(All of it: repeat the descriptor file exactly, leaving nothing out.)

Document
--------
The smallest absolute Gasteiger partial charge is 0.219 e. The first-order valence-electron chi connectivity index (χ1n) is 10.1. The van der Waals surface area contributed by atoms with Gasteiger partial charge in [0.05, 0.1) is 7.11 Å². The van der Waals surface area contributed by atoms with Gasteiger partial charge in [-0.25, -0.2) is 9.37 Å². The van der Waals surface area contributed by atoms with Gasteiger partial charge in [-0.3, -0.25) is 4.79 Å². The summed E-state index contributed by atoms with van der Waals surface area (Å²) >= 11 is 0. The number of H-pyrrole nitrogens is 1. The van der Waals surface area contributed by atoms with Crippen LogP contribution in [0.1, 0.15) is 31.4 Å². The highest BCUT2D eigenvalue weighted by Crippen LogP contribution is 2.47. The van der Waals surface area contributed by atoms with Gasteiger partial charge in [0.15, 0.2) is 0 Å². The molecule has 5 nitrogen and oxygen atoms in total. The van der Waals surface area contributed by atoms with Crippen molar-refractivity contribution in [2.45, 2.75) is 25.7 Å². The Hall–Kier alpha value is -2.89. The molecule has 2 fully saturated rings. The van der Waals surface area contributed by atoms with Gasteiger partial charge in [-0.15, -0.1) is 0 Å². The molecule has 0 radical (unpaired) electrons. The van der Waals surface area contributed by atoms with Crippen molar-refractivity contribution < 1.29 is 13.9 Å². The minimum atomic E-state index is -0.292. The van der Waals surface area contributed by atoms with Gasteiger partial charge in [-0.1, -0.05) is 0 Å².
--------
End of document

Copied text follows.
The smallest absolute Gasteiger partial charge is 0.219 e. The first-order valence-electron chi connectivity index (χ1n) is 10.1. The van der Waals surface area contributed by atoms with Gasteiger partial charge in [0.05, 0.1) is 7.11 Å². The van der Waals surface area contributed by atoms with Gasteiger partial charge in [-0.25, -0.2) is 9.37 Å². The van der Waals surface area contributed by atoms with Gasteiger partial charge in [-0.3, -0.25) is 4.79 Å². The summed E-state index contributed by atoms with van der Waals surface area (Å²) >= 11 is 0. The number of H-pyrrole nitrogens is 1. The van der Waals surface area contributed by atoms with Crippen LogP contribution in [0.1, 0.15) is 31.4 Å². The highest BCUT2D eigenvalue weighted by Crippen LogP contribution is 2.47. The van der Waals surface area contributed by atoms with Gasteiger partial charge in [0.15, 0.2) is 0 Å². The molecule has 5 nitrogen and oxygen atoms in total. The van der Waals surface area contributed by atoms with Crippen molar-refractivity contribution in [2.45, 2.75) is 25.7 Å². The Hall–Kier alpha value is -2.89. The molecule has 2 fully saturated rings. The van der Waals surface area contributed by atoms with Gasteiger partial charge in [-0.15, -0.1) is 0 Å². The molecule has 0 radical (unpaired) electrons. The van der Waals surface area contributed by atoms with Crippen molar-refractivity contribution < 1.29 is 13.9 Å². The minimum atomic E-state index is -0.292. The van der Waals surface area contributed by atoms with Gasteiger partial charge in [-0.1, -0.05) is 0 Å².